King Woman / Miserable’s Kristina Esfandiari Interview // Bandcamp Daily

Interview via Bandcamp Daily

Kristina Esfandiari, the powerful vocalist of the sludge-metal group King Woman and mastermind of floating shoegaze act Miserable, was flying home from Oakland when chills began running and up down her body for several definitive minutes. “I just started writing out lyrics and I heard all [these] arrangements in my head,” Esfandiari says. “It was some sort of spiritual connection. Something happened to me that I was not expecting.” 


King Woman & Russian Circles 2018 Tour Photos // CVLT Nation

All photos & text by Bobby Cochran via CVLT Nation

Avant-doom masters King Woman and instrumental power trio Russian Circles have joined forces on a country-wide US tour, selling out venues left and right. It’s no wonder, because both of these bands make music heads and tails above what most other genre-crossing heavy bands are putting out these days.

King Woman have recently signed on with Sargent House management, the long time home of Russian Circles and a ton of other amazing bands, and this tour seems to be a coming out party for them, putting them in front of bigger audiences and opening new ears to their deeply emotional and moving musical expression.

Kristina Esfandiari’s of King Woman Interview // San Francisco Chronicle

Kristina Esfandiari has lived many lives in her 30 years. For starters, she survived a “spiritually overwhelming” upbringing in a cultlike community near Sacramento. “(There was) manipulation through words and music, all done in the name of God,” says Esfandiari, who moved to the Bay Area when she was 22.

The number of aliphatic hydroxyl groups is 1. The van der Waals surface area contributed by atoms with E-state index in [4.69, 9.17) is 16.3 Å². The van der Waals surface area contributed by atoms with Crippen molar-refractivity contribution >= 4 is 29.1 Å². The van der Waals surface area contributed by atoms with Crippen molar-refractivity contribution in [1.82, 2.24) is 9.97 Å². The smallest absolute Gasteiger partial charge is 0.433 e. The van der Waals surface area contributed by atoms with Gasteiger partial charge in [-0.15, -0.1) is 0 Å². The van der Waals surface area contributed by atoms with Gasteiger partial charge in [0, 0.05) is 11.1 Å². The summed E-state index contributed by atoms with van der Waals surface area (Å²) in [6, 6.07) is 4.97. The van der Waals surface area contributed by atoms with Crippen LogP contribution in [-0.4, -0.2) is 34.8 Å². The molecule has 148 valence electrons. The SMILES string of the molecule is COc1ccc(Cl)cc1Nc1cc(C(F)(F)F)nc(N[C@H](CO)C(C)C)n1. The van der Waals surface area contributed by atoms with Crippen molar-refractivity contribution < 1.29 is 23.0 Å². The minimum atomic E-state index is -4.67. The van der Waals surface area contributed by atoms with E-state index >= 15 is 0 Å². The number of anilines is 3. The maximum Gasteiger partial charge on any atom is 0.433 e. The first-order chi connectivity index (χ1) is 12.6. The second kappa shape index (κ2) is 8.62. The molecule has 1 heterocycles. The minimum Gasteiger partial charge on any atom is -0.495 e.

Changing locale helped, as it was in San Francisco where she served as a vocalist for the shoegaze act Whirr before launching her own music career, which currently encompasses three musical projects. There’s the gloom pop of her solo effort Miserable, the rap and R&B roots of her Nghtcrwlr moniker, and her main gig: fronting the doom rock band King Woman. 



King Woman – Kristina Esfandiari Feature // San Diego CityBeat

Photo by Rob Williamson

Full feature on San Diego CityBeat

Kristina Esfandiari has been making music for more than a decade, but she’s still in the process of learning some things the hard way. The frontwoman for San Francisco-based doom-gaze outfit King Woman hasn’t stopped moving for much of the past few years, in large part because the band has been on tour in support of their 2017 debut album, Created in the Image of Suffering. It’s the band’s first release for heavy music super-label Relapse, which earned them critical praise as well as prominent appearances at festivals such as Hopscotch and Desert Daze. From the outside, it probably seemed like everything a band could ask for.



Things took a turn for the darker when Bay Area doomgaze masters King Woman turned down the lights and turned up the amps while singer Kristina Esfandiari cleared a circle on the floor and took center position.  Unveiling two new songs that immediately signaled a significant progression while retaining the emotion and depth KW are known for, this band made it known they are a force to be reckoned with.  Nowhere to go but up for this crew

Full article via CVLT NATION. 


5 Artists You Need To Know: King Woman // Revolver

King Woman singer Kristina Esfandiari doesn't consider her band's output to be metal, but whatever you want to call it, it's undeniably heavy — drone-y and doomy and touching on deep topics from religion to the psychedelic experience. "I…

Metal Singer Kristina Esfandiari on Using Dark Sounds to Heal // Rolling Stone

On a balmy August night, the musician Kristina Esfandiari rattled the pews of a Brooklyn church with thunderous riffs and her distinctive vocals – which moved from a whimper to a wail. For this gig, the bicoastal musician wasn't performing with her acclaimed Bay Area hard-rock band King Woman, who released the doom-laced and drone-laden Created in the Image of Suffering earlier this year. Esfandiari performed cuts new and old from her solo project, Miserable, which, though she describes it as "songs to drink NyQuil to," had a galvanizing effect on her congregation. 

Full article via Rolling Stone.